Historical Film Deserves Place in Front Rank--Strict Adaptation of Novel by Emerson Hough
Every extravaganza that appears is boomed as the "greatest spectacle in the history of moving-pictures", but "The Covered Wagon" really deserves a place in the front rank.
Once you forgive the producer of this film for his selection of some of the members of his cast, you can expend any amount of superlatives of praise upon the film.
The story is a pretty strict adaptation of the novel of the same name by Emerson Hough, and is what advertisers love to call red-blooded. The romantic part of the story deals with Molly Wingate, whose parents are determined that she will marry the unattractive Sam Woodhull, but who has decided in her own mind that she much prefers the more heroic and less blustering Will Banion. Therefore the major characters have still other worries all the way out from Westport Landing to Oregon than Indians, starvation, freezing, floods, and homesickness. The villain as usual spends his time trying to get a good clean shot at the hero, and the hero spends his time rescuing the fair Molly from death in its several forms. The villain is just about to marry the unhappy lady when the Indians save the situation by attacking the camp. From this point the fall of Sam Woodhull is meteoric and he meets his death in a last attempt to shoot down his successful rival.
But when all is said and done, the thing that makes the picture is the excellent rendering of the scenes of historic interest. Historically the story is that of the privations of one of the many bands of pioneers that struck out for the west coast in those memorable years 1848-49. There is a very good touch at the beginning when the great, long column of clumsy schooners is waiting for the command to be off. The leader of the expedition hands his boy a great bull-whip and as the youngster cracks it over the backs of the first yoke of oxen his father tells him to remember that he started the first expedition to Oregon back in '48. The scene at the crossing of the Platte River is beautifully done, and gives more of a thrill than any of the other big moments, and there were many. In the Indian dances and fights it is a relief to see real Indians, and men who know what a horse looks like close to. It was interesting to see the many causes of a steadily decreasing number in the train. Some through fear of homesickness turned back, others died from sickness or privation, many were killed by the Indians and a great number bolted for California at the whisper of the word--Gold. Ploughs were thrown down by the wayside and you see the creeping wagons divide into two streams, with the very few going northwest. And the arrival at the long sought-for goal is, wonder of wonders, portrayed in a very simple and unaffected manner. The first snow of the winter is falling as the exhausted group reach the lonely settler's cabin which is Oregon, and henceforth home.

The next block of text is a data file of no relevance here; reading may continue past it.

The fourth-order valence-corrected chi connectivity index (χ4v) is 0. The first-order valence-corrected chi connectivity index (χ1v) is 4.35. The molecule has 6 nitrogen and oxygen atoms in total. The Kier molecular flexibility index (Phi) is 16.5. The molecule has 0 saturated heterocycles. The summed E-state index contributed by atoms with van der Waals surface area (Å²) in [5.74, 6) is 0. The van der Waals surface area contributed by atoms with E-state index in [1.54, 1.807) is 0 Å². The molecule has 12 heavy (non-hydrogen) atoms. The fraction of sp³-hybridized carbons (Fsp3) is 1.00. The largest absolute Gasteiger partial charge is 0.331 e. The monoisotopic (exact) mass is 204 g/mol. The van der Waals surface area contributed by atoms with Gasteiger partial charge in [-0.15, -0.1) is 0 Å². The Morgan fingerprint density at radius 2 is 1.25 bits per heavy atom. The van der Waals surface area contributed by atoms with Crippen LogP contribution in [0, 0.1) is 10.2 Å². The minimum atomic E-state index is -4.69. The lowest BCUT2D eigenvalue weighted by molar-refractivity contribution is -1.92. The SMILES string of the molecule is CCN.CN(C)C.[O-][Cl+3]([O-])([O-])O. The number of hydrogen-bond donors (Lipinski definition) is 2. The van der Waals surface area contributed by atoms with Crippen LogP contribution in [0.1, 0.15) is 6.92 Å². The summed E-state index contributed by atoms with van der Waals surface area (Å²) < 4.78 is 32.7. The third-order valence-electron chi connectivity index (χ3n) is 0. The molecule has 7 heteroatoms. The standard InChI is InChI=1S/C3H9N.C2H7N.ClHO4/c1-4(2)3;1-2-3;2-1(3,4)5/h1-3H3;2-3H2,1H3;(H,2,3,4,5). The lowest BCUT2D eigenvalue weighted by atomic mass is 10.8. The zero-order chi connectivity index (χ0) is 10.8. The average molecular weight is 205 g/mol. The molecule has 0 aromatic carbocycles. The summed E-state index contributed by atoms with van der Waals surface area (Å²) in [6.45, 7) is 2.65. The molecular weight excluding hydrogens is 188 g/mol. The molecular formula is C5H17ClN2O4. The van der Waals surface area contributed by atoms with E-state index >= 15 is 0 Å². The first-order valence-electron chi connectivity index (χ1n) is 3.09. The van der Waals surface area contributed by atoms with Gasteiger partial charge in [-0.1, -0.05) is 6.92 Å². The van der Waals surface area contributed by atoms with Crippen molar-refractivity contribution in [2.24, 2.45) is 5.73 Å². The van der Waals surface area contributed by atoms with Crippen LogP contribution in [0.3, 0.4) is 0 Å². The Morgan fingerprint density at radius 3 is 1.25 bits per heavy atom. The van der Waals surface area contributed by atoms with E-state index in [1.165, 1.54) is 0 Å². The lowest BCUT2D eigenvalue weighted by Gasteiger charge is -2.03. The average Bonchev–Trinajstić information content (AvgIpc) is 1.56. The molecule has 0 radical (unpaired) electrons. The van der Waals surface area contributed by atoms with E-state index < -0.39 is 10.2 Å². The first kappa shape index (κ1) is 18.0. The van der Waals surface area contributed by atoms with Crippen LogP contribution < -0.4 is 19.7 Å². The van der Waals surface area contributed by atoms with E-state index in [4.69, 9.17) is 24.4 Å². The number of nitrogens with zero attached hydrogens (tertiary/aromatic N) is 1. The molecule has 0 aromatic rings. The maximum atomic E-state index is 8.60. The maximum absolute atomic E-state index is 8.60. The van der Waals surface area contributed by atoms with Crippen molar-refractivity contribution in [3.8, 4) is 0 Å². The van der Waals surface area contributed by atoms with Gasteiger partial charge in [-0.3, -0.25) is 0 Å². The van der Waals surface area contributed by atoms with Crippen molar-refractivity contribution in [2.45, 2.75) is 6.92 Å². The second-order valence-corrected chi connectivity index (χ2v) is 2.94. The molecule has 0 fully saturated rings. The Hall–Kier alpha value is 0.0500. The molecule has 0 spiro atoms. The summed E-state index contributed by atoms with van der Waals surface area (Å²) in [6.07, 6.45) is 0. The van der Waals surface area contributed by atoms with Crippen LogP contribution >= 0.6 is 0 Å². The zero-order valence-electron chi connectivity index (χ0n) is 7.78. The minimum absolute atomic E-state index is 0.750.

Jim Bridger, the famous scout and liar, and his friend Jackson are wonderfully portrayed. The scene where they get "lickered up" together, and then each take a shot at a mug of whiskey perched on the other's head, just to snow that a man can always trust an old friend, is perfect. We fear though that the hero and the villain left us totally unconvinced. Will Banion was about as graceful as the average opera star, and Sam Woodhull was just too lazy to live. The cast was not up to the setting as a whole, and this seems a shame. However the setting is the important thing in this picture and that is done remarkably finely. The thing of most significance being that none of the big scenes are obviously manufactured--nothing seems consciously thrown in. It certainly ranks first on the list of fig films which Boston has seen this winter.